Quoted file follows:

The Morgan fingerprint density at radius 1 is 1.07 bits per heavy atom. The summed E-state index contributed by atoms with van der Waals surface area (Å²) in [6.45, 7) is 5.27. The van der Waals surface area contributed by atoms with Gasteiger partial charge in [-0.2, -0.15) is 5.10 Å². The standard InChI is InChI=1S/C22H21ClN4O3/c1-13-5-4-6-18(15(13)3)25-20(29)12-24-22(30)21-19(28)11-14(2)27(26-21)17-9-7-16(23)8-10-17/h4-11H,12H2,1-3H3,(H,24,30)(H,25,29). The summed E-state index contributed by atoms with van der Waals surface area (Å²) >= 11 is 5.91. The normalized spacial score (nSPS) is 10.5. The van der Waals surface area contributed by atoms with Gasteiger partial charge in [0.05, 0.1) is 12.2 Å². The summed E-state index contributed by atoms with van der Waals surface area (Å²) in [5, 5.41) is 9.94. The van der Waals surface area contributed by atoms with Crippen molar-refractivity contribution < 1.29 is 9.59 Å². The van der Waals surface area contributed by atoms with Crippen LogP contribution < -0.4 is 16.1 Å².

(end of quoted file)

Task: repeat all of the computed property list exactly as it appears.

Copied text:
The Morgan fingerprint density at radius 1 is 1.07 bits per heavy atom. The summed E-state index contributed by atoms with van der Waals surface area (Å²) in [6.45, 7) is 5.27. The van der Waals surface area contributed by atoms with Gasteiger partial charge in [-0.2, -0.15) is 5.10 Å². The standard InChI is InChI=1S/C22H21ClN4O3/c1-13-5-4-6-18(15(13)3)25-20(29)12-24-22(30)21-19(28)11-14(2)27(26-21)17-9-7-16(23)8-10-17/h4-11H,12H2,1-3H3,(H,24,30)(H,25,29). The summed E-state index contributed by atoms with van der Waals surface area (Å²) >= 11 is 5.91. The normalized spacial score (nSPS) is 10.5. The van der Waals surface area contributed by atoms with Gasteiger partial charge in [0.05, 0.1) is 12.2 Å². The summed E-state index contributed by atoms with van der Waals surface area (Å²) in [5, 5.41) is 9.94. The van der Waals surface area contributed by atoms with Crippen molar-refractivity contribution < 1.29 is 9.59 Å². The van der Waals surface area contributed by atoms with Crippen LogP contribution < -0.4 is 16.1 Å².